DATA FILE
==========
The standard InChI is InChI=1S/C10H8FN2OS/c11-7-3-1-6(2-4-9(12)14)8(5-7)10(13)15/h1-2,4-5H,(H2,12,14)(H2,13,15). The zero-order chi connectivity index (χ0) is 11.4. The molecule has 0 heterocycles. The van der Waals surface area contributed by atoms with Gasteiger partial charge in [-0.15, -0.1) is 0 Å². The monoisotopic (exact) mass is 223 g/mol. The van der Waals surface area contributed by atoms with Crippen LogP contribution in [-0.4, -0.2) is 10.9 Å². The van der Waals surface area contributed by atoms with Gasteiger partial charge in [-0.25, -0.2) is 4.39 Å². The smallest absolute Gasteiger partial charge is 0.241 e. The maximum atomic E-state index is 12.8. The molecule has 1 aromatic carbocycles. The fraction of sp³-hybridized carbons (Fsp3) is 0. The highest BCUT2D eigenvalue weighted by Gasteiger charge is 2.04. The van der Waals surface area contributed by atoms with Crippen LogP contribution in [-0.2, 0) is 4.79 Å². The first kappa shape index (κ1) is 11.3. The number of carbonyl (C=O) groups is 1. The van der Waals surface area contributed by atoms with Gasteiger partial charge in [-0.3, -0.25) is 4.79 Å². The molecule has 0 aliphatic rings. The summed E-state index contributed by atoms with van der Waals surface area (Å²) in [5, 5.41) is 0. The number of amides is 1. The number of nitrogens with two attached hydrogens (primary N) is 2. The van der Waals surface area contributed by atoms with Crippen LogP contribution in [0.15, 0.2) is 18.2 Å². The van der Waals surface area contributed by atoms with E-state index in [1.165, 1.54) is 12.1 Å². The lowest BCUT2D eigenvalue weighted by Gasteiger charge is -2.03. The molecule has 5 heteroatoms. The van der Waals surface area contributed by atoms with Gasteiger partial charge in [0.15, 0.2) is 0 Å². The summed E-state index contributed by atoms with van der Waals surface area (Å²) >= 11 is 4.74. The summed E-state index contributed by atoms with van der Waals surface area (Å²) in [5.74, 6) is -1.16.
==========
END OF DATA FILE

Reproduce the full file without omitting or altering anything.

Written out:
The standard InChI is InChI=1S/C10H8FN2OS/c11-7-3-1-6(2-4-9(12)14)8(5-7)10(13)15/h1-2,4-5H,(H2,12,14)(H2,13,15). The zero-order chi connectivity index (χ0) is 11.4. The molecule has 0 heterocycles. The van der Waals surface area contributed by atoms with Gasteiger partial charge in [-0.15, -0.1) is 0 Å². The monoisotopic (exact) mass is 223 g/mol. The van der Waals surface area contributed by atoms with Crippen LogP contribution in [-0.4, -0.2) is 10.9 Å². The van der Waals surface area contributed by atoms with Gasteiger partial charge in [-0.25, -0.2) is 4.39 Å². The smallest absolute Gasteiger partial charge is 0.241 e. The maximum atomic E-state index is 12.8. The molecule has 1 aromatic carbocycles. The fraction of sp³-hybridized carbons (Fsp3) is 0. The highest BCUT2D eigenvalue weighted by Gasteiger charge is 2.04. The van der Waals surface area contributed by atoms with Crippen LogP contribution in [-0.2, 0) is 4.79 Å². The first kappa shape index (κ1) is 11.3. The number of carbonyl (C=O) groups is 1. The van der Waals surface area contributed by atoms with Gasteiger partial charge in [-0.3, -0.25) is 4.79 Å². The molecule has 0 aliphatic rings. The summed E-state index contributed by atoms with van der Waals surface area (Å²) in [5, 5.41) is 0. The number of amides is 1. The number of nitrogens with two attached hydrogens (primary N) is 2. The van der Waals surface area contributed by atoms with Crippen LogP contribution in [0.15, 0.2) is 18.2 Å². The van der Waals surface area contributed by atoms with E-state index in [1.165, 1.54) is 12.1 Å². The lowest BCUT2D eigenvalue weighted by Gasteiger charge is -2.03. The molecule has 5 heteroatoms. The van der Waals surface area contributed by atoms with Gasteiger partial charge in [0.15, 0.2) is 0 Å². The summed E-state index contributed by atoms with van der Waals surface area (Å²) >= 11 is 4.74. The summed E-state index contributed by atoms with van der Waals surface area (Å²) in [5.74, 6) is -1.16.